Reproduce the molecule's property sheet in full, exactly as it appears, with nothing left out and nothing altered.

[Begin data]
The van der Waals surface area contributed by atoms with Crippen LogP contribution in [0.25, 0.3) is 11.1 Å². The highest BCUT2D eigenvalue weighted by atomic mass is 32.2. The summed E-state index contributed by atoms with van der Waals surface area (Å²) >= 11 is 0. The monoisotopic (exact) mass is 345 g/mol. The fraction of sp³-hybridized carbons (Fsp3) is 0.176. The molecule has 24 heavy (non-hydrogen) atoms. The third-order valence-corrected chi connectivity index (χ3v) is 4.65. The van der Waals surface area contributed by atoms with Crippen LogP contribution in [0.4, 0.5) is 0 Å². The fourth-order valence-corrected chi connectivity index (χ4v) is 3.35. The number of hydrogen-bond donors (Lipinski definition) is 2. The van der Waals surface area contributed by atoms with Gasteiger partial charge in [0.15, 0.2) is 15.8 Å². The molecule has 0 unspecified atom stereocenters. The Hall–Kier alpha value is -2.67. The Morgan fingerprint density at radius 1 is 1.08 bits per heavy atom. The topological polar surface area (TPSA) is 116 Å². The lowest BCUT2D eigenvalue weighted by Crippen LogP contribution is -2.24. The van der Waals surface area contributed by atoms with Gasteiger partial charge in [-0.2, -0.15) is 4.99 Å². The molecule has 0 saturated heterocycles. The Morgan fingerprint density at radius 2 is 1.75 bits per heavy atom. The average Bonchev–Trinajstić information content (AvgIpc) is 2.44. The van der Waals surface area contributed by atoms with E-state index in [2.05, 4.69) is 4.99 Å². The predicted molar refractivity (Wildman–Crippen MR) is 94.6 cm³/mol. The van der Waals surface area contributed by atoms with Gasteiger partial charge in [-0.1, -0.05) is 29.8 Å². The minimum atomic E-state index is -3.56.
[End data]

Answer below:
The van der Waals surface area contributed by atoms with Crippen LogP contribution in [0.25, 0.3) is 11.1 Å². The highest BCUT2D eigenvalue weighted by atomic mass is 32.2. The summed E-state index contributed by atoms with van der Waals surface area (Å²) >= 11 is 0. The monoisotopic (exact) mass is 345 g/mol. The fraction of sp³-hybridized carbons (Fsp3) is 0.176. The molecule has 24 heavy (non-hydrogen) atoms. The third-order valence-corrected chi connectivity index (χ3v) is 4.65. The van der Waals surface area contributed by atoms with Crippen LogP contribution in [0.4, 0.5) is 0 Å². The fourth-order valence-corrected chi connectivity index (χ4v) is 3.35. The number of hydrogen-bond donors (Lipinski definition) is 2. The van der Waals surface area contributed by atoms with Gasteiger partial charge in [0.15, 0.2) is 15.8 Å². The molecule has 0 unspecified atom stereocenters. The Hall–Kier alpha value is -2.67. The Morgan fingerprint density at radius 1 is 1.08 bits per heavy atom. The topological polar surface area (TPSA) is 116 Å². The lowest BCUT2D eigenvalue weighted by Crippen LogP contribution is -2.24. The van der Waals surface area contributed by atoms with Gasteiger partial charge in [-0.2, -0.15) is 4.99 Å². The molecule has 0 saturated heterocycles. The Morgan fingerprint density at radius 2 is 1.75 bits per heavy atom. The average Bonchev–Trinajstić information content (AvgIpc) is 2.44. The van der Waals surface area contributed by atoms with E-state index in [2.05, 4.69) is 4.99 Å². The predicted molar refractivity (Wildman–Crippen MR) is 94.6 cm³/mol. The van der Waals surface area contributed by atoms with Gasteiger partial charge in [-0.1, -0.05) is 29.8 Å². The minimum atomic E-state index is -3.56.